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Best Tips for Pharmacies Providing Telepharmacy Services During COVID-19

COVID-19 has forced many businesses to make a quick transition to remote working in order to remain open and productive. This includes many healthcare organizations, including pharmacies.

The healthcare industry as a whole has worked to quickly implement remote solutions that work for patients and physicians alike. The use of technology to provide remote healthcare is known as telehealth. When applied to pharmacies, telehealth can more specifically be referred to as telepharmacy. 

Telepharmacies have essentially the same functions as regular pharmacies, but pharmacists use tools such as video conferencing to assist patients and provide prescription information. Telepharmacy is both convenient and effective, but it does come with some challenges. This article will help you to understand those challenges and find solutions to overcome them.

How a Telepharmacy Works

First, it’s important to understand the basic processes of telepharmacies.

As in traditional pharmacies, first, a prescription arrives at a telepharmacy through the prescription management system (PMS).

Once the prescription arrives, a technician will prepare the medication for dispensing. In order for the prescription to be verified and filled, technicians capture and send images of the medication labels, script, and pills to the remote pharmacist. The patient’s profile and the images are securely stored on the cloud for review.

The pharmacist will review the patient’s medication profile for any problems or drug interactions before they verify the prescription and either reject or approve the request. If it’s rejected, they will leave notes for the technician regarding the issue. If approved, the technician can call the patient.

Before a prescription can be dispensed to a patient, the patient may need to speak with a pharmacist. This can be completed via live video chat. Patient consultation sessions are kept safe, secure, and private via a HIPAA-compliant live-video HD connection.

When trying to implement telepharmacy solutions in your own pharmacy, there are several things to consider.

Caring for Patients

It can be difficult to adequately care for patients when connecting with them remotely. For best results, plan ahead. Be sure to troubleshoot technical issues, allow extra time for appointments, and arrange to hold calls in quiet, tidy locations. Make use of checklists and tools to make sure any issues are covered.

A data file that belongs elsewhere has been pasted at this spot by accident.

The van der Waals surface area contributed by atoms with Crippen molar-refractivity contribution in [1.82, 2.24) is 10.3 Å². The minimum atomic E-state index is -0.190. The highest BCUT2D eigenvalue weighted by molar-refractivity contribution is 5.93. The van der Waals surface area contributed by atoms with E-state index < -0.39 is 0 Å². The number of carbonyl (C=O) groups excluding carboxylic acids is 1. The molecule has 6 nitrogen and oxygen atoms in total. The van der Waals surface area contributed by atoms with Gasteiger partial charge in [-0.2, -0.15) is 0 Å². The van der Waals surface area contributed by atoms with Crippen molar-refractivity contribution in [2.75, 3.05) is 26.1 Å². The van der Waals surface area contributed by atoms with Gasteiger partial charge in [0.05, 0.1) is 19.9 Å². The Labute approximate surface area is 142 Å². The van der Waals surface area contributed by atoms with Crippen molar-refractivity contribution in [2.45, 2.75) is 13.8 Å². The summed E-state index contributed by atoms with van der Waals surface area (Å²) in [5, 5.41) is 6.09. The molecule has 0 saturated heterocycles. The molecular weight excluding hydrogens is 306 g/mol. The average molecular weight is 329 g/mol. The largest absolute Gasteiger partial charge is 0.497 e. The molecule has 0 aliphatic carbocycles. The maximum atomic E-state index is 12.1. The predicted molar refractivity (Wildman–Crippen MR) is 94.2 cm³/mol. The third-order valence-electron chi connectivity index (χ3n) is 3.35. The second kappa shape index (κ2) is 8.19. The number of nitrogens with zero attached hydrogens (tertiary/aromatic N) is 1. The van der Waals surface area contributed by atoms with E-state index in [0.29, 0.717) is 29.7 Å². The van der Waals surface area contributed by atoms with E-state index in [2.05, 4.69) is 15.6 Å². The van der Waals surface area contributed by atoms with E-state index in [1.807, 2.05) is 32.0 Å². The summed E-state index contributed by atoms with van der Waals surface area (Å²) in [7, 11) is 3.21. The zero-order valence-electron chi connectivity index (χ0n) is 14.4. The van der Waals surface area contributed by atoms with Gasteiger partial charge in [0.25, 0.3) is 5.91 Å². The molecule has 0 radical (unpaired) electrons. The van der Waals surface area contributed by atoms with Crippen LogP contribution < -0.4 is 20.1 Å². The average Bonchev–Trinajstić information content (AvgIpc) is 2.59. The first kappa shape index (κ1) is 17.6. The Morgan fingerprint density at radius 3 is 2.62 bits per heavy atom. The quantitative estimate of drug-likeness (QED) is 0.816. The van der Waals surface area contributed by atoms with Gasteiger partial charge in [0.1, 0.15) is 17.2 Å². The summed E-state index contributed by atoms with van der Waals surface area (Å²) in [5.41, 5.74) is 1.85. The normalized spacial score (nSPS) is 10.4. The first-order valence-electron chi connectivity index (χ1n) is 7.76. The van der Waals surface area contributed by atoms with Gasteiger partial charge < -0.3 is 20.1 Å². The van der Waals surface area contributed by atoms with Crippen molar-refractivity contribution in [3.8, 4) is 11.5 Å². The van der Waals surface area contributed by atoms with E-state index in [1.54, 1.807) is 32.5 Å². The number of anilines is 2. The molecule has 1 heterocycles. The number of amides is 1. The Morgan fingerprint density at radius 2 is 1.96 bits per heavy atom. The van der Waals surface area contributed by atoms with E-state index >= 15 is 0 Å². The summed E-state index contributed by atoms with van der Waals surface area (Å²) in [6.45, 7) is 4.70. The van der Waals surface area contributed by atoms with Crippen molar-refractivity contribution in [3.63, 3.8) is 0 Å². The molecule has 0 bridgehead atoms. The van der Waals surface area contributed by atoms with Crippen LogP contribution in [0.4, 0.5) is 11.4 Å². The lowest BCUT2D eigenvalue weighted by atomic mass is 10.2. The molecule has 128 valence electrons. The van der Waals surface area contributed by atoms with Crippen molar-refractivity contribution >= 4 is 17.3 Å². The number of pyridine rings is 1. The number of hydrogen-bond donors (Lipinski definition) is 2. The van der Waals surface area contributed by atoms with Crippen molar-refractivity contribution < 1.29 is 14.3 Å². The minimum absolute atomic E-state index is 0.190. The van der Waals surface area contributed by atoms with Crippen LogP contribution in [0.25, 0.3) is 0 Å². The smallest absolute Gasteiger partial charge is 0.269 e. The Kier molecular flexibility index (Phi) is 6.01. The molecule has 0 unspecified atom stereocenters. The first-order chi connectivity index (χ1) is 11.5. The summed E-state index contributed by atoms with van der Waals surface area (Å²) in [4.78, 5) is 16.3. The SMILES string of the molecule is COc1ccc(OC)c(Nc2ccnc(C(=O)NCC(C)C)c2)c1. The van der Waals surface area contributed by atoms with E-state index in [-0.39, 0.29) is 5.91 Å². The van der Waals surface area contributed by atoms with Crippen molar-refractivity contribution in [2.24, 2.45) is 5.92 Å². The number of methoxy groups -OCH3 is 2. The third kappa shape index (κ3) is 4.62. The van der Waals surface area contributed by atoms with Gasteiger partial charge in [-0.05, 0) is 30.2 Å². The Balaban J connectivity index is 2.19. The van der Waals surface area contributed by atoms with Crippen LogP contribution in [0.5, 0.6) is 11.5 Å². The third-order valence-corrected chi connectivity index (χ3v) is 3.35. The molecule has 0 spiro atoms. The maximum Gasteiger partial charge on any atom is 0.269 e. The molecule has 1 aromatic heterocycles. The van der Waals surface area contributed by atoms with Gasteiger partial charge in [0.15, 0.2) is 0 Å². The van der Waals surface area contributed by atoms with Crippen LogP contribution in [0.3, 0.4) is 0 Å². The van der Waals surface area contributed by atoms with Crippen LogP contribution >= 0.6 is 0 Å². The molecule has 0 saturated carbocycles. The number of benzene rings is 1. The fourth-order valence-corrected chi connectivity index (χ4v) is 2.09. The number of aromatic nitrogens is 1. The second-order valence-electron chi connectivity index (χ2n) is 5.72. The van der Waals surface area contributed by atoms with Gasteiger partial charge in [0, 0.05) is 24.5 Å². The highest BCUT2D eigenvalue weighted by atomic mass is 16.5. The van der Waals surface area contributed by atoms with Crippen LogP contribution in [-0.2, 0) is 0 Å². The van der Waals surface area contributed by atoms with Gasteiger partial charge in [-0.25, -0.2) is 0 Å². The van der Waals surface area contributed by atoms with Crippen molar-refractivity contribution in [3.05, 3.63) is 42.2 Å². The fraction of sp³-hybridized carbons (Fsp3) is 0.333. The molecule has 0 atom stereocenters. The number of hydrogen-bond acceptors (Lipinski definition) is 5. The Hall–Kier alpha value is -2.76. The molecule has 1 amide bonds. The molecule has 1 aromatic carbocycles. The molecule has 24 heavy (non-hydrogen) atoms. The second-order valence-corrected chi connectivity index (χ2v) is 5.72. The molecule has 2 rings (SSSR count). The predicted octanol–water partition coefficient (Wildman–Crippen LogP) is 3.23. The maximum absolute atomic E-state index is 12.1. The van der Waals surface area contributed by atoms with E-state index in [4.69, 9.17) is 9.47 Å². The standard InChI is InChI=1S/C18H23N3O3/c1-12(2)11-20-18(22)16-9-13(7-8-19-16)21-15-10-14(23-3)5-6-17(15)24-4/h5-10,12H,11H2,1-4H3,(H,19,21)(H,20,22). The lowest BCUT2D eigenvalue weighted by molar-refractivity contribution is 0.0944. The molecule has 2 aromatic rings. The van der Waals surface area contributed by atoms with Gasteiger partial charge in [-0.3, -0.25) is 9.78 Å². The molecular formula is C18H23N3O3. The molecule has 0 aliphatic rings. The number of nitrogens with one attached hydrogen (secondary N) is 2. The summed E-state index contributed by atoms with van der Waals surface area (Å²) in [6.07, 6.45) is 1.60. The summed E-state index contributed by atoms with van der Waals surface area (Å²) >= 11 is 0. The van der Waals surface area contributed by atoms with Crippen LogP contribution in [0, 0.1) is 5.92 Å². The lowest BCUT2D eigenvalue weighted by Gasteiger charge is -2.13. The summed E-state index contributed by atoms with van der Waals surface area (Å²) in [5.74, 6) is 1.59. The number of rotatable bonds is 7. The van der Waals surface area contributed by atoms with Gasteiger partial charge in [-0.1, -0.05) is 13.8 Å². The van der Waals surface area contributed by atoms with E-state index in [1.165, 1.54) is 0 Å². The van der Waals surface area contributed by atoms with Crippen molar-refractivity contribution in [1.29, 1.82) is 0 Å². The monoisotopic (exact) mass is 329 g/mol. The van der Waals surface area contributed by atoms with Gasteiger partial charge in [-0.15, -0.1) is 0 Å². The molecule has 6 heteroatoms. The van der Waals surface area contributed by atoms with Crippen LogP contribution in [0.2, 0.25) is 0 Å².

Also ensure that patients are prepared. They should understand how to access virtual appointments and have access to any monitoring devices they may need, such as blood pressure cuffs or a glucometer.

One of the most important things to remember is that patients should be cared for with the same level of service they would receive if they went to a pharmacy in person. To best care for and connect with patients, try the following tips:

  • Look directly at the camera and keep it at eye level. 
  • Sit still and pay attention. 
  • Check the lighting of the room you’re in and adjust so you’re lighted from the front.
  • Keep background noise to a minimum. 
  • Ask open-ended questions that allow patients to fully explain their situation, such as, “Tell me the steps you follow to use your inhaler.”
  • Document all remote appointments as you would live appointments.
  • Ensure that patients hear and understand all instructions.

Tools for Communication 

If you’re working remotely as a pharmacist, then having the right tools is essential to make sure you’re set up for success. Some of the basic tools that are essential for telepharmacists include:

  • A computer or laptop and supporting equipment, including charger cables, wifi adapters, a mouse, a keyboard, and headphones with a microphone. 
  • A webcam.
  • A phone or internet-based phone solution. 
  • Software such as Zoom, Skype, or Microsoft Teams for holding work meetings and remote patient consultations. 
  • A good WiFi network. You may want to check that the WiFi connection you have at home is strong enough to support remote work. Sometimes it’s necessary to change your bandwidth to accommodate the extra demand on your WiFi. 

Staying Secure

In the past few years, and especially this year during the COVID-19 pandemic, cyber attacks against healthcare organizations have increased at rapid rates. To protect patient data and remain compliant to industry guidelines, medical systems should remain heavily guarded.

During this vulnerable time, it’s even more important to increase cybersecurity measures. 

During any patient connections, make sure to properly confirm the patient’s identity. Obtain consent to treat and ensure that the room you are in remains private by locking the door or posting signs. 

Use a VPN (a virtual private network), set up multi-factor authentication on your devices, and use strong passwords. Wherever possible, limit access to confidential information by requiring permissions to view files.

In addition to cyber risks, though the government has provided for failings in remote healthcare during the COVID-19 pandemic, the inherent risk of telehealth has created an environment where healthcare liability is being scrutinized.

As providing treatments and controlling patient information becomes more and more complex, pharmacies have a greater need for strong professional liability and general liability insurance coverage. There is a wide variety of retail pharmacy insurance that can help to ensure that pharmacies are well-guarded against the mistakes that will inevitably occur in a transitioning workforce.

By using these tips to connect with patients, ensure you have sufficient remote equipment, and remain secure both in terms of cybersecurity and liability, your telepharmacy will be even better suited to serve patients safely.